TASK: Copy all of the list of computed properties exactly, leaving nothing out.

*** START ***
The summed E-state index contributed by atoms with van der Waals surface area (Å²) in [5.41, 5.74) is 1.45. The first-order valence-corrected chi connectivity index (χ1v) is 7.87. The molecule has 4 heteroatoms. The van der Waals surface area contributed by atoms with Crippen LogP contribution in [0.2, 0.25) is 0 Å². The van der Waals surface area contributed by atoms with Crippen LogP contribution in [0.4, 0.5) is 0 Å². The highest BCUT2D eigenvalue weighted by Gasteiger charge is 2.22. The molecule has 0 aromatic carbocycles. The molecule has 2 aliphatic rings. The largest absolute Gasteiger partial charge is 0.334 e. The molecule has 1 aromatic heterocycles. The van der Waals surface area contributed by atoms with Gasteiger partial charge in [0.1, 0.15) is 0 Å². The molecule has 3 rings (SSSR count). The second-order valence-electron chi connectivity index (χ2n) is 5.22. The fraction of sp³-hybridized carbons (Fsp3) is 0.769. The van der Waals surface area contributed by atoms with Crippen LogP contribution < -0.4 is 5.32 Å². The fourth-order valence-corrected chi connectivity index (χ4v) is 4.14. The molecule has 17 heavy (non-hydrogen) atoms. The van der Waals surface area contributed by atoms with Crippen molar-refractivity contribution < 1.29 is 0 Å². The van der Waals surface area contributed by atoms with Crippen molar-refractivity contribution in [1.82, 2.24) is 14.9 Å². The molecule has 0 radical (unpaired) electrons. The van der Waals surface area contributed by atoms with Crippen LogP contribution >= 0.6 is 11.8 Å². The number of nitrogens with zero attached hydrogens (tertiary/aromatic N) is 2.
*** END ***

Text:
The summed E-state index contributed by atoms with van der Waals surface area (Å²) in [5.41, 5.74) is 1.45. The first-order valence-corrected chi connectivity index (χ1v) is 7.87. The molecule has 4 heteroatoms. The van der Waals surface area contributed by atoms with Crippen LogP contribution in [0.2, 0.25) is 0 Å². The van der Waals surface area contributed by atoms with Crippen LogP contribution in [0.4, 0.5) is 0 Å². The highest BCUT2D eigenvalue weighted by Gasteiger charge is 2.22. The molecule has 0 aromatic carbocycles. The molecule has 2 aliphatic rings. The largest absolute Gasteiger partial charge is 0.334 e. The molecule has 1 aromatic heterocycles. The van der Waals surface area contributed by atoms with Gasteiger partial charge in [0.1, 0.15) is 0 Å². The molecule has 3 rings (SSSR count). The second-order valence-electron chi connectivity index (χ2n) is 5.22. The fraction of sp³-hybridized carbons (Fsp3) is 0.769. The van der Waals surface area contributed by atoms with Crippen LogP contribution < -0.4 is 5.32 Å². The fourth-order valence-corrected chi connectivity index (χ4v) is 4.14. The molecule has 17 heavy (non-hydrogen) atoms. The van der Waals surface area contributed by atoms with Crippen molar-refractivity contribution < 1.29 is 0 Å². The van der Waals surface area contributed by atoms with Crippen molar-refractivity contribution in [1.82, 2.24) is 14.9 Å². The molecule has 0 radical (unpaired) electrons. The van der Waals surface area contributed by atoms with Crippen LogP contribution >= 0.6 is 11.8 Å². The number of nitrogens with zero attached hydrogens (tertiary/aromatic N) is 2.